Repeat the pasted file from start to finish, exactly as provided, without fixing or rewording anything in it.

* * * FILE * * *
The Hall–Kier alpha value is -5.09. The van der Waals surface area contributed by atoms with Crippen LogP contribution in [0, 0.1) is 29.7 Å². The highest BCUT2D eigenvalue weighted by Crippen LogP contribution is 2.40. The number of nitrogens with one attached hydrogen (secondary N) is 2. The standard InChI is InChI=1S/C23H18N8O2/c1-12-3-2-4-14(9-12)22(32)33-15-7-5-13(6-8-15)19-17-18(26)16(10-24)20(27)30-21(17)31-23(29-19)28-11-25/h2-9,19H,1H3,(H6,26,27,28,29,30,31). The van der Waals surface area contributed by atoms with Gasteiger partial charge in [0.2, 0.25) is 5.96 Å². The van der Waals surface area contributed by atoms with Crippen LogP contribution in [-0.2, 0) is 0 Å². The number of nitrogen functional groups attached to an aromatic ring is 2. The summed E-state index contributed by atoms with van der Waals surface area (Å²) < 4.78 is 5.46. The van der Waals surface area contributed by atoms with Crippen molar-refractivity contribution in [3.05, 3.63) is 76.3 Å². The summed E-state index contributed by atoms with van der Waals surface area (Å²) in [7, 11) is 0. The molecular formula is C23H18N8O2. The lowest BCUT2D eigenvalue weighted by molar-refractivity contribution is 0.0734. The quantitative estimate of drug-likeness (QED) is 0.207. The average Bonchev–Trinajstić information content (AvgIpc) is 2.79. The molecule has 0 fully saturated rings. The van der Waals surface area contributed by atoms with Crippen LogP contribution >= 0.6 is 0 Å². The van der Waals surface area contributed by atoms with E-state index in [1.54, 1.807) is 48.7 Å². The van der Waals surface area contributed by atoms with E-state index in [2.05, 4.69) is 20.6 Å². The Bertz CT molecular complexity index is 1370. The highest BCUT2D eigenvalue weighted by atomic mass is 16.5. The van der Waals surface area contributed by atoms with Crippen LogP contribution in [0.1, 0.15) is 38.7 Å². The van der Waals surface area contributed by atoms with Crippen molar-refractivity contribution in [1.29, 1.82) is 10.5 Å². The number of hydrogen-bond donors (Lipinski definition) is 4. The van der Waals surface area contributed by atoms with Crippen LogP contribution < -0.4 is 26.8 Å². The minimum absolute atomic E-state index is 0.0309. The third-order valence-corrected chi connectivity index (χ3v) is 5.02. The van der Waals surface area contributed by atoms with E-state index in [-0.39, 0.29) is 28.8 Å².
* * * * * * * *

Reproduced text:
The Hall–Kier alpha value is -5.09. The van der Waals surface area contributed by atoms with Crippen LogP contribution in [0, 0.1) is 29.7 Å². The highest BCUT2D eigenvalue weighted by Crippen LogP contribution is 2.40. The number of nitrogens with one attached hydrogen (secondary N) is 2. The standard InChI is InChI=1S/C23H18N8O2/c1-12-3-2-4-14(9-12)22(32)33-15-7-5-13(6-8-15)19-17-18(26)16(10-24)20(27)30-21(17)31-23(29-19)28-11-25/h2-9,19H,1H3,(H6,26,27,28,29,30,31). The van der Waals surface area contributed by atoms with Gasteiger partial charge in [0.2, 0.25) is 5.96 Å². The van der Waals surface area contributed by atoms with Crippen LogP contribution in [-0.2, 0) is 0 Å². The number of nitrogen functional groups attached to an aromatic ring is 2. The summed E-state index contributed by atoms with van der Waals surface area (Å²) < 4.78 is 5.46. The van der Waals surface area contributed by atoms with Crippen molar-refractivity contribution in [3.05, 3.63) is 76.3 Å². The summed E-state index contributed by atoms with van der Waals surface area (Å²) in [7, 11) is 0. The molecular formula is C23H18N8O2. The lowest BCUT2D eigenvalue weighted by molar-refractivity contribution is 0.0734. The quantitative estimate of drug-likeness (QED) is 0.207. The average Bonchev–Trinajstić information content (AvgIpc) is 2.79. The molecule has 0 fully saturated rings. The van der Waals surface area contributed by atoms with Crippen LogP contribution >= 0.6 is 0 Å². The van der Waals surface area contributed by atoms with E-state index in [1.54, 1.807) is 48.7 Å². The van der Waals surface area contributed by atoms with E-state index in [2.05, 4.69) is 20.6 Å². The Bertz CT molecular complexity index is 1370. The highest BCUT2D eigenvalue weighted by atomic mass is 16.5. The van der Waals surface area contributed by atoms with Crippen LogP contribution in [0.1, 0.15) is 38.7 Å². The van der Waals surface area contributed by atoms with Crippen molar-refractivity contribution in [1.29, 1.82) is 10.5 Å². The number of hydrogen-bond donors (Lipinski definition) is 4. The van der Waals surface area contributed by atoms with Crippen LogP contribution < -0.4 is 26.8 Å². The minimum absolute atomic E-state index is 0.0309. The third-order valence-corrected chi connectivity index (χ3v) is 5.02. The van der Waals surface area contributed by atoms with E-state index in [-0.39, 0.29) is 28.8 Å².